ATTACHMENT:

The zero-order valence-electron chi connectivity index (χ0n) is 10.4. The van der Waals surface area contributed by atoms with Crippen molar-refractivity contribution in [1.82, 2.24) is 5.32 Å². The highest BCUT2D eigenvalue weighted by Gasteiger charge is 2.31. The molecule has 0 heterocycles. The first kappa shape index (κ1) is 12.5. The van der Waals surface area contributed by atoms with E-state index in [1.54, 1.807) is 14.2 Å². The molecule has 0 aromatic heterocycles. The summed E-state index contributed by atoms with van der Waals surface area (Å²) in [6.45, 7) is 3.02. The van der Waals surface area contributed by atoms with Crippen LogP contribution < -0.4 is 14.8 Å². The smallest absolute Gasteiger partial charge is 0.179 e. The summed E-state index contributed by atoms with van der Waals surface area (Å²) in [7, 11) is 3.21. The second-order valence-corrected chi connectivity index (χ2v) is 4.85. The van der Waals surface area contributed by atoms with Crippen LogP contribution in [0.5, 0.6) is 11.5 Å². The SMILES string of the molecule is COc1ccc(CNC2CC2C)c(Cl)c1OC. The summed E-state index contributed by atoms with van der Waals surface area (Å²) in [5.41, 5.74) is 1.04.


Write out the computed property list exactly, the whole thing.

The zero-order valence-electron chi connectivity index (χ0n) is 10.4. The van der Waals surface area contributed by atoms with Crippen molar-refractivity contribution in [1.82, 2.24) is 5.32 Å². The highest BCUT2D eigenvalue weighted by Gasteiger charge is 2.31. The molecule has 0 heterocycles. The first kappa shape index (κ1) is 12.5. The van der Waals surface area contributed by atoms with E-state index in [1.54, 1.807) is 14.2 Å². The molecule has 0 aromatic heterocycles. The summed E-state index contributed by atoms with van der Waals surface area (Å²) in [6.45, 7) is 3.02. The van der Waals surface area contributed by atoms with Crippen LogP contribution < -0.4 is 14.8 Å². The smallest absolute Gasteiger partial charge is 0.179 e. The summed E-state index contributed by atoms with van der Waals surface area (Å²) in [7, 11) is 3.21. The second-order valence-corrected chi connectivity index (χ2v) is 4.85. The van der Waals surface area contributed by atoms with Crippen LogP contribution in [0.5, 0.6) is 11.5 Å². The SMILES string of the molecule is COc1ccc(CNC2CC2C)c(Cl)c1OC. The summed E-state index contributed by atoms with van der Waals surface area (Å²) in [5.41, 5.74) is 1.04.